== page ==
Arbitrariness

STUDIES: Use of Death Penalty Declining in Ohio

Two recent reports released in Ohio show a decline in the use of the death penalty, with one of the reports raising concerns about the fairness of the system. The number of death-penalty cases filed in Ohio in 2013 was the lowest number in over 30 years. The number of capital indictments was down 28% from 2012 and 63% from 2011, according to a report from Ohioans to Stop Executions, "The Death Lottery: How Race and Geography Determine Who Goes to Ohio's Death Row." Ohio had 4 death sentences in 2013, compared to 24 in 1985. The report noted concerns about arbitrary application of the death penalty, even as the number of cases decreased: "While Ohio’s overall use of the death penalty is slowing, it has become clearer ... that the race of the victim and location of the crime are the most accurate predictors of death sentences," the report stated. Almost 40% of all capital indictments in Ohio come from just one county (Cuyahoga), which represents just 11% of the state's population. Nearly 77% of the executions in the state involved cases where the murder victim was white, despite the fact that generally 66% of murder victims in Ohio are people of color. A report from Ohio's Attorney General Office, "Capital Crimes Annual Report," indicated that 52 inmates have been executed since 1981, while 126 death-row inmates had their sentences reduced or died of natural causes.

Instead of an Execution, Mississippi Supreme Court Throws Out the Conviction

In a case in which the state's Attorney General had asked for an execution date of March 27, the Mississippi Supreme Court instead threw out Michelle Byrom's murder conviction and death sentence and ordered a new trial just four days later. The case was plagued with numerous problems, including inadequate representation, critical evidence not presented to the jury, confessions by another defendant, and the prosecution's lack of confidence in its own story of what actually happened. In its order reversing the conviction, the court described Byrom's case as "extraordinary and extremely rare." Prosecutors said that Byrom hired a friend of her son's to murder her husband, despite several confessions from her son, who said he killed his father because he snapped from years of abuse. The jury that convicted Michelle Byrom never heard evidence from a forensic psychologist who had told the judge that Byrom's son had confessed to the murder, nor were they presented with two letters from Byrom's son describing why he murdered his father. Byrom's son and his friend pled guilty to conspiracy in the crime and are now free after serving time in prison. David Voisin, an attorney advising Byrom's legal team, said, "We are grateful to the Mississippi Supreme Court in recognizing the extreme injustice in this case and taking the swift and extraordinary step of vacating Michelle Byrom's conviction so that she can have a fair opportunity to have her case heard in court."

NEW VOICES: Former New Hampshire Justices Support Death Penalty Repeal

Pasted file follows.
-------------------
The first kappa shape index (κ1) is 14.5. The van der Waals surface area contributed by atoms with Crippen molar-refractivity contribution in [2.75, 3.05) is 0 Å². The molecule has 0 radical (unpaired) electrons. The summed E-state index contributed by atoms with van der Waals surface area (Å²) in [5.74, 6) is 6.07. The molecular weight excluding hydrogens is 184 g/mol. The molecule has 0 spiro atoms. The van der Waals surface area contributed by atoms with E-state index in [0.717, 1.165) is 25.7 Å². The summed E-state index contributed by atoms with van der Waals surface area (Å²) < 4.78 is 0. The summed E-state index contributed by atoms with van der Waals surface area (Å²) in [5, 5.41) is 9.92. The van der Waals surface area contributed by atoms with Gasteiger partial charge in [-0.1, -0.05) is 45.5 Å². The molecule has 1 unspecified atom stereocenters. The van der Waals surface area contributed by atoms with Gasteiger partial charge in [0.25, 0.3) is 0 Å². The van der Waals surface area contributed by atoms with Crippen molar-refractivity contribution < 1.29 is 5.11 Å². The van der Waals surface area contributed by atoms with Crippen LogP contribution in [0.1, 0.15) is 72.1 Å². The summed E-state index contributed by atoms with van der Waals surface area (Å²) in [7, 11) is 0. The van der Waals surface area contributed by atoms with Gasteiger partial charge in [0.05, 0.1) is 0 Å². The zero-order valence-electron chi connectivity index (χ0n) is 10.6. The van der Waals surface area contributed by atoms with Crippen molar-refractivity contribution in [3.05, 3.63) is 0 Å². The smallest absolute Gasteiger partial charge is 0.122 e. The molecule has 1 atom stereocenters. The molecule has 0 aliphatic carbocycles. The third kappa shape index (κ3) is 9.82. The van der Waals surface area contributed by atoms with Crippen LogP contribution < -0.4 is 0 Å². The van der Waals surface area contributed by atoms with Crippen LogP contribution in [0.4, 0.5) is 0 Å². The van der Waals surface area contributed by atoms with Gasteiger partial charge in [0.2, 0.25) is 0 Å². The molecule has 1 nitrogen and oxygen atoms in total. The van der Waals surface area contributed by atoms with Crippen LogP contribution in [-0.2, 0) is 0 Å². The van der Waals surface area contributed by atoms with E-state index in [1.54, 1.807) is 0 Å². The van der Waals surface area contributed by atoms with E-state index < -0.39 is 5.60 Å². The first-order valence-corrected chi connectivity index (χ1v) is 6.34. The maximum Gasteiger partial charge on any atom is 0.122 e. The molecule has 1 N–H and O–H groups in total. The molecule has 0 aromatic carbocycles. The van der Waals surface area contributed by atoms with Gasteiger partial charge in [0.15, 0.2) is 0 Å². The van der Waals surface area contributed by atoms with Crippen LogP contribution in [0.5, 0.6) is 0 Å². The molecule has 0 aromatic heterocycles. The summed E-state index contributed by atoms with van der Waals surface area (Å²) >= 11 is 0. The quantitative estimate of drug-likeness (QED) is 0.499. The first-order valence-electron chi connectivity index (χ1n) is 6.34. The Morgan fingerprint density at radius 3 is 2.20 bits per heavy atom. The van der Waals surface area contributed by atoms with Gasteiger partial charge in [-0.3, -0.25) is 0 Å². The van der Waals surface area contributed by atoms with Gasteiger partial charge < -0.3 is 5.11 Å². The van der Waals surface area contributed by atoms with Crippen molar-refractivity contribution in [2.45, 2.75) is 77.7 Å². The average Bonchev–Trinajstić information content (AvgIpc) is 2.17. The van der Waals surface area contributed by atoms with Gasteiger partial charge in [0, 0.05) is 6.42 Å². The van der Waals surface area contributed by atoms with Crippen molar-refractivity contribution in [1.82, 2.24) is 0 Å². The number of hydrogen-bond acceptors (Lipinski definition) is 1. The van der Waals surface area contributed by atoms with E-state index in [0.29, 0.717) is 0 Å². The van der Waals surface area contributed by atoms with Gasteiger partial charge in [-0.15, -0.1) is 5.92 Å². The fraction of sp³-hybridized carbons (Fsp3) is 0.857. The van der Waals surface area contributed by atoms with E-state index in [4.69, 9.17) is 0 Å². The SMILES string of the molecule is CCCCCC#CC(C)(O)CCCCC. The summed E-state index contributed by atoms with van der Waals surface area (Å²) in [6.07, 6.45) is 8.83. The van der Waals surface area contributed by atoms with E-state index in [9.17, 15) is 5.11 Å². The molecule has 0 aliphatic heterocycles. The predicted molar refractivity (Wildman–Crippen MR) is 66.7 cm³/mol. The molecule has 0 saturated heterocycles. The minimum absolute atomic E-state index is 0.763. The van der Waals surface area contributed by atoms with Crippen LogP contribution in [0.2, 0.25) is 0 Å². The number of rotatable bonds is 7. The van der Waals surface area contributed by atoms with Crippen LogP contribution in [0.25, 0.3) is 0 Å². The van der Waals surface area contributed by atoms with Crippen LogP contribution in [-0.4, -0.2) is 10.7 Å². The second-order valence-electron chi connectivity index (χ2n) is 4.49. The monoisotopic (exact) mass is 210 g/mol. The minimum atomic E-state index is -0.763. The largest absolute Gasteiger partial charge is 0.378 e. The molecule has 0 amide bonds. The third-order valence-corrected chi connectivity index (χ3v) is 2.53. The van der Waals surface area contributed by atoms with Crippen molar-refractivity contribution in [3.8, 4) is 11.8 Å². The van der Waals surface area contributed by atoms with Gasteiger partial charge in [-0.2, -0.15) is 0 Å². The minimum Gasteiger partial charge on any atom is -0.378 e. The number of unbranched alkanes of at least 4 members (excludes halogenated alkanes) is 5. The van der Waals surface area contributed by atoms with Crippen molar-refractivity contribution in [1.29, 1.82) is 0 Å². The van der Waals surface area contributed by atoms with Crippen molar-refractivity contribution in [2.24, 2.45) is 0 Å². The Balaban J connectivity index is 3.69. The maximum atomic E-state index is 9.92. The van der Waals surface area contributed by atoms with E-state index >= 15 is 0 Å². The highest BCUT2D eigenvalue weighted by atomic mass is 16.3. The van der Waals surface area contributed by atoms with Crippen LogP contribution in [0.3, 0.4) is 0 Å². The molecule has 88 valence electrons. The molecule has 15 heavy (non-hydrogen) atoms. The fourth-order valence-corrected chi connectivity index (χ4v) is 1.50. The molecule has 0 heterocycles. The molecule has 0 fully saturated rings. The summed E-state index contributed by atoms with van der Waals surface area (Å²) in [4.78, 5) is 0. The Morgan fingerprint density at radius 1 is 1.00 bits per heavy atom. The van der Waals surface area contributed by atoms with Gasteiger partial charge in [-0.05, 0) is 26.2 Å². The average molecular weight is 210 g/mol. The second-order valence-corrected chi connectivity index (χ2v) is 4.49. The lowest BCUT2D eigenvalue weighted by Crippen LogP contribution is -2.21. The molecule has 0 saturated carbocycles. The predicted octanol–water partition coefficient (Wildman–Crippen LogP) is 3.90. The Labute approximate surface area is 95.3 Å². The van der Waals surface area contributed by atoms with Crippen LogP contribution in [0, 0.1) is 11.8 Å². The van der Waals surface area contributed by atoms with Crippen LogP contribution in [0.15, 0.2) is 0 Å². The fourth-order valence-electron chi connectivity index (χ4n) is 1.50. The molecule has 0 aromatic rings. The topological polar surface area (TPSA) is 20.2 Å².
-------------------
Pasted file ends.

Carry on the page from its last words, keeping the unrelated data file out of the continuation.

Two former justices of the New Hampshire Supreme Court recently voiced their support for repealing the death penalty. In an op-ed, Joseph Nadeau (l.) and John Broderick (r.) emphasized the death penalty's lack of deterrent effect, saying, "New Hampshire has not executed anyone for three quarters of a century. Yet, it registered the second lowest murder rate in the nation every year of this century." Murder rates were higher in heavy-use death penalty states, they noted. The former justices said the decision to seek the death penalty is often "random" and "easily influenced by public opinion, political pressure and media attention." They justices said the sentence of life without parole is an appropriate alternative, protecting society and punishing the offender. They concluded: "Abolishing the death penalty will not compromise public safety, but it may replace rage with reason, retribution with self-respect, and enrich the character of our people as a whole." Read the op-ed below.

EDITORIALS: Mississippi Paper Calls Pending Execution "Gravely Inhumane"

A recent editorial in the Jackson Free Press in Mississippi called for a halt to the scheduled execution of Michelle Byrom, saying she is "clearly not guilty of the crime for which the state plans to execute her next week." The editorial noted that Byrom's son had confessed to the crime four times." He said the story he originally told sheriffs implicating his mother was made up because he was "scared, confused and high" when he was interrogated. The paper pointed to mitigating evidence about Byrom that could have been considered by a sentencing jury: "Byrom suffered a lifetime of abuse that had a jury heard about it could have been sufficiently mitigating for her to receive life imprisonment rather than death for the capital offense of murder-for-hire." The editors concluded: "It would be gravely inhumane to execute a woman as mentally and physically ill as Michelle Byrom—and a frightening contrast to all the brutal woman-killers that previous Gov. Haley Barbour pardoned....To execute Michelle Byrom for a crime that she did not commit would be one of the worst miscarriages of justices in modern Mississippi history. This execution must not happen." Read the full editorial below.

Doubts of Culpability Surround Upcoming Execution in Mississippi